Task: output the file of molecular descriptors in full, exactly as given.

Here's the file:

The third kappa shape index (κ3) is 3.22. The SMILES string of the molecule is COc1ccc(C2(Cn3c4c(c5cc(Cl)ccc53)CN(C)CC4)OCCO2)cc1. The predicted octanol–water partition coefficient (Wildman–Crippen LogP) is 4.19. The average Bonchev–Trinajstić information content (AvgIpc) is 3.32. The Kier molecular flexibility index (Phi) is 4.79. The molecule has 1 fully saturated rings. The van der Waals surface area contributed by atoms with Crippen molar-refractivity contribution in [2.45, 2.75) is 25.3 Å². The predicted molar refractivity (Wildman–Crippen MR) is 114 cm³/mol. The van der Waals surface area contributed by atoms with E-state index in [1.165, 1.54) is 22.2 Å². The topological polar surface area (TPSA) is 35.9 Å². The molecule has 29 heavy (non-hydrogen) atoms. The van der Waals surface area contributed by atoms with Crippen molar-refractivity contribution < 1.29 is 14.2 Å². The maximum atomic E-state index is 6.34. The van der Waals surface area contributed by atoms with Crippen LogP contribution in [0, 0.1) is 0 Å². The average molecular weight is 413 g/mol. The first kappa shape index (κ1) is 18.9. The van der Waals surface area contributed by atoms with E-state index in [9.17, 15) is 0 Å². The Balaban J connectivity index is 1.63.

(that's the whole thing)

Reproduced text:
The third kappa shape index (κ3) is 3.22. The SMILES string of the molecule is COc1ccc(C2(Cn3c4c(c5cc(Cl)ccc53)CN(C)CC4)OCCO2)cc1. The predicted octanol–water partition coefficient (Wildman–Crippen LogP) is 4.19. The average Bonchev–Trinajstić information content (AvgIpc) is 3.32. The Kier molecular flexibility index (Phi) is 4.79. The molecule has 1 fully saturated rings. The van der Waals surface area contributed by atoms with Crippen molar-refractivity contribution in [2.45, 2.75) is 25.3 Å². The predicted molar refractivity (Wildman–Crippen MR) is 114 cm³/mol. The van der Waals surface area contributed by atoms with E-state index in [1.165, 1.54) is 22.2 Å². The topological polar surface area (TPSA) is 35.9 Å². The molecule has 29 heavy (non-hydrogen) atoms. The van der Waals surface area contributed by atoms with Crippen molar-refractivity contribution < 1.29 is 14.2 Å². The maximum atomic E-state index is 6.34. The van der Waals surface area contributed by atoms with Crippen LogP contribution in [0, 0.1) is 0 Å². The average molecular weight is 413 g/mol. The first kappa shape index (κ1) is 18.9. The van der Waals surface area contributed by atoms with E-state index in [9.17, 15) is 0 Å². The Balaban J connectivity index is 1.63.